New this year, the main report is written specifically for policy makers. This allows all of us to use the information with those who are making decisions about federal, state, and local government funding and policies that impact the sector. As a nonprofit leader, we want you to use this report in your work and in your conversations. For this purpose, we hope you will read the full report and spend some time with it. We are taking this report and additional information around the state to meet with nonprofit, business, and government leaders and, I hope, with you. Until then, here are some highlights.
Of course, we know people are curious about how many nonprofits we have so… drum roll… we now have 5,765 nonprofits in Alaska. In our last report, we noted that the number of nonprofit organizations in Alaska had fallen significantly between 2007 and 2013. In large part this was the result of a 2010 IRS rule that disbands nonprofits if they fail to submit the tax form 990 for three years in a row. (Note: religious congregations are exempt from this filing requirement.) While continued enforcement of the three-year rule is resulting in nonprofits dissolving, the introduction of the IRS nonprofit filing form 1023 EZ in 2014 simultaneously made it easier to form a nonprofit with roughly 99 percent of all applications accepted by the IRS. These two trends are offsetting each other, resulting in flat growth. New data shows that between 2013 and 2016, the total number of nonprofits in Alaska stayed about the same at roughly 5,700 organizations. Of these, the number of 501(c)(3) organizations decreased by about 350, offset by an increase in other nonprofit classes. The result is that one nonprofit exists for every 130 Alaskans as of 2016, compared to one for every 100 residents in 2010.
Far more important than how many nonprofits we have in our state is the impact of what they do. Given the state of Alaska’s economy, nonprofits are making changes today to increase that impact– becoming more creative, spurring innovation, and looking for efficiencies. In this report we highlight five ways that show how we’re doing our part.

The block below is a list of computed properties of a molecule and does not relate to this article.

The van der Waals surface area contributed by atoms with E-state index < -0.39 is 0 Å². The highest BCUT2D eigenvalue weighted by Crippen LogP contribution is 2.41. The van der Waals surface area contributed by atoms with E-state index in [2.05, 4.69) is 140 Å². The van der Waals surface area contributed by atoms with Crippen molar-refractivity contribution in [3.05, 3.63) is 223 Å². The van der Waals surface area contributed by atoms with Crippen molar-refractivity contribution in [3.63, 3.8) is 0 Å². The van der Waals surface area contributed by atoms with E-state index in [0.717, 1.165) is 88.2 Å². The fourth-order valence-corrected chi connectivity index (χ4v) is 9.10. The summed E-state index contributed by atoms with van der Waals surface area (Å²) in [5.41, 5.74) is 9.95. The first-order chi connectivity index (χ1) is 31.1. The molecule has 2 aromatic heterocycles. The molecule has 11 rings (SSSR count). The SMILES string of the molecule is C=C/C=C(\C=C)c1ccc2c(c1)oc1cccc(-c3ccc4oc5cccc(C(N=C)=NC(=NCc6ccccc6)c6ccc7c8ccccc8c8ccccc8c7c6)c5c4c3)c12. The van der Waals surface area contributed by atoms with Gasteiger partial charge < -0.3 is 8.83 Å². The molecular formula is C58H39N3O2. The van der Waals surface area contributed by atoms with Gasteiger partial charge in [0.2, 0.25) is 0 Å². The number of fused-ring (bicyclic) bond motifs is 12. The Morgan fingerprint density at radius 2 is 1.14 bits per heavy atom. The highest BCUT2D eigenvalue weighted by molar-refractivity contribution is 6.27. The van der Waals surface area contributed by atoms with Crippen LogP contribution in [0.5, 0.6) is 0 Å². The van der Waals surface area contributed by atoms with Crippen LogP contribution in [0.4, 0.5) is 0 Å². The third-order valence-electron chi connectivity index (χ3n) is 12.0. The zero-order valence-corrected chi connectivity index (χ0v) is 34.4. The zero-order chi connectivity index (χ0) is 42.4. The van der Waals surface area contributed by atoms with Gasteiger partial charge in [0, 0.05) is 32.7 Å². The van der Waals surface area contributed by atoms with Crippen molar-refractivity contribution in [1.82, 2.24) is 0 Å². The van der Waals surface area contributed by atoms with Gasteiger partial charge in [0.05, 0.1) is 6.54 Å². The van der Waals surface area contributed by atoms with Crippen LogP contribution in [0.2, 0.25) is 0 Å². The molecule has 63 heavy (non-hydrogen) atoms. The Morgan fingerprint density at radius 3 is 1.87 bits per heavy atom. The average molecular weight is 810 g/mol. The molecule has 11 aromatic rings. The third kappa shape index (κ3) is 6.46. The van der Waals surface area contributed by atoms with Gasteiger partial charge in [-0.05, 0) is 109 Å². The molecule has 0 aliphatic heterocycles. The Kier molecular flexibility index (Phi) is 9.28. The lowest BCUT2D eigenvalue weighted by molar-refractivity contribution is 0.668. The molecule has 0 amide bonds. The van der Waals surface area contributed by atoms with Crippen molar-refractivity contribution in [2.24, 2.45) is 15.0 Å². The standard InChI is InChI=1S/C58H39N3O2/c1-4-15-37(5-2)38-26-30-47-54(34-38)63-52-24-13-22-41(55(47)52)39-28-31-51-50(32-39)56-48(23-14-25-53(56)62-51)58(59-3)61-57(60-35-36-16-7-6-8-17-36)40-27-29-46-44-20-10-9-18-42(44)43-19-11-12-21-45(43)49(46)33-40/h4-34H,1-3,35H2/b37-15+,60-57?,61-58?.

If nonprofits were treated as their own industry, they would be the second largest source of non-government employment behind oil and gas in Alaska. Nonprofits are the largest source of employment in many rural communities. In three rural census areas in Western Alaska, nonprofits make up over 40% of all direct employment. Alaska’s major industries — oil and gas, mining, seafood, and the visitor industry — all benefit from nonprofit organizations. Industry and trade associations, convention and visitor bureaus, oil spill response organizations, and aquaculture associations are some examples of nonprofits making Alaska’s industries stronger.
2. While Alaska’s nonprofits are resourceful and innovative, and many struggle to meet the increasing demand for services as state and local governments cut programs and federal funding remains flat. Nonprofits are doing their best to carry out their critical role in the community. Their use of earned income, private philanthropy, and limited public resources is judicious. Every day nonprofits work to maximize and leverage each resource. This is a public/private partnership that must continue.
3. Nonprofits work hand-in-hand with government to deliver essential services. Federal, state, local, and tribal governments often contract with nonprofits to perform key responsibilities efficiently and effectively. Particularly in rural and unincorporated areas, nonprofit organizations deliver a variety of public services that are normally associated with government – like public safety, water and sanitation, fire service, and workforce development. This social safety net strengthens the fabric of Alaska communities. This is the time to infuse government resources into nonprofit organizations to maintain critical public services.